Bad to Good
Client side friend Sulemaan Ahmed of Sears Travel came clean on One Degree last week about a moment of panic with a recent email campaign. It seems a few more emails were sent than anticipated. For background, here his the post.
Sulemaan pointed to restraint as his first move in handling the situation. And it was a smart one. Anyone who has seen Swimming with Sharks will give credit to the notion that cooler heads prevail. Apologizing was his second smart move.
When we take it upon ourselves to own up with our customers, you’d be amazed how readily the majority embrace the fact that we have acknowledged and apologized.
Transparency brings the brand to a human level. Accountability, in the form of an individual who is willing to take the heat and work to resolve the situation is the right approach – internally and externally.
We are all human and humans make mistakes. Technology is facilitator to bring mistakes to a very wide audience, very quickly. However, technology also provides a real-time way to make things right again.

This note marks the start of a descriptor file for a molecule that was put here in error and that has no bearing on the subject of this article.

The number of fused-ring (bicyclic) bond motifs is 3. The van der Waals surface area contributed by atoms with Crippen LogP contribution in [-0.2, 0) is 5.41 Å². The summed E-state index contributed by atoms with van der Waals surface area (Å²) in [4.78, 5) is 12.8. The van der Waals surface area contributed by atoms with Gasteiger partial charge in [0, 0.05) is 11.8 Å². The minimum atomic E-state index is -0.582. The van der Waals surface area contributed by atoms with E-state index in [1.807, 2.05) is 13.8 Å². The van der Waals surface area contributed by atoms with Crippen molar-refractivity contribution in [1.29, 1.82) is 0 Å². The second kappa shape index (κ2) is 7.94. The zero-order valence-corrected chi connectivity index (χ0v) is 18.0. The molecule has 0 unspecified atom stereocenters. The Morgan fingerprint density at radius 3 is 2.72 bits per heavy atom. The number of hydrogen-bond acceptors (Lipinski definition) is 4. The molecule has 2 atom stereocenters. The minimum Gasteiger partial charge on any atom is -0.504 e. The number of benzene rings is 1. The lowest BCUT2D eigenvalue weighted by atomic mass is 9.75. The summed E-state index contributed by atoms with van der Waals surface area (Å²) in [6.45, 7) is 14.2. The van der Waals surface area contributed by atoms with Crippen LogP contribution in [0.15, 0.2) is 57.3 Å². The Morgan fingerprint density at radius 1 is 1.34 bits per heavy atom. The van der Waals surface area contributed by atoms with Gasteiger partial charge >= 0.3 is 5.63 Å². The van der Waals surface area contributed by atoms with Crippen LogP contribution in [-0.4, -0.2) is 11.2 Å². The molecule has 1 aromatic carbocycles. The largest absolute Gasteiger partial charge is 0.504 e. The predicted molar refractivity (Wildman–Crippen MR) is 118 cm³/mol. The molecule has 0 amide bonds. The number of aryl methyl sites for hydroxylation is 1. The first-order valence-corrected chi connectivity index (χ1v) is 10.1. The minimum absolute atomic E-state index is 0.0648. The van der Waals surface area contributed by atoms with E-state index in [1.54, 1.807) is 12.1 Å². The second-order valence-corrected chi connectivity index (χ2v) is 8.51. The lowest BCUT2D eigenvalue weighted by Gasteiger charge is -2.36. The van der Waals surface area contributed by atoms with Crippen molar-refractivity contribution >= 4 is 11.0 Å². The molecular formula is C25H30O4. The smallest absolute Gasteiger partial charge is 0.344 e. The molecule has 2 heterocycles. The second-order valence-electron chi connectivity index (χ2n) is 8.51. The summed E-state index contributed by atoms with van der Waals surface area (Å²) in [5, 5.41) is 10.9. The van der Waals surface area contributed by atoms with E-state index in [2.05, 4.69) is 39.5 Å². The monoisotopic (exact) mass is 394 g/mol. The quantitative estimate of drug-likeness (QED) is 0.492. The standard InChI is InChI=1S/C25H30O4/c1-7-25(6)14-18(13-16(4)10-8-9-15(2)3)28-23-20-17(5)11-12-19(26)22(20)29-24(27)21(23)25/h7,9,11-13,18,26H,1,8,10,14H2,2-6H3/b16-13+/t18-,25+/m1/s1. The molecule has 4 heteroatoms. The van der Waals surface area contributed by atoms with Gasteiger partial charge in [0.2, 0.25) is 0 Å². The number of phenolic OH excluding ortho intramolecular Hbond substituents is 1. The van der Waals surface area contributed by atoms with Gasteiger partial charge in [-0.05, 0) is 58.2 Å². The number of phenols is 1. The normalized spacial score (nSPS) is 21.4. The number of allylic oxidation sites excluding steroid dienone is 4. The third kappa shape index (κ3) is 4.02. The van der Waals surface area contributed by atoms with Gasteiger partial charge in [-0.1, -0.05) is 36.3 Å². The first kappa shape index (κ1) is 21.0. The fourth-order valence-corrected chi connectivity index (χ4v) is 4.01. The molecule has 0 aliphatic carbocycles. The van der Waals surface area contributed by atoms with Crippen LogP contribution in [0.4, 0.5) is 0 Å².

Part of my response to Sulemaan’s posting on One Degree was the following:
“It is incumbent upon us as marketers in this space to continue the conversation even when we wish we could run and hide. Responding to issues with honesty and transparency to our customers/consumers on the rare occasion when it this happens demonstrates leadership inside and outside the organization.”
(Yes, I did just quote myself. This is not ego-mania at work, just full disclosure that that exact phrase was posted previoulsy on One Degree as a comment. I’m not a fan of the “double post”, so there is my own transparency at work.)
From the client side, I think Sears turned something potentially bad into something good. Kudos.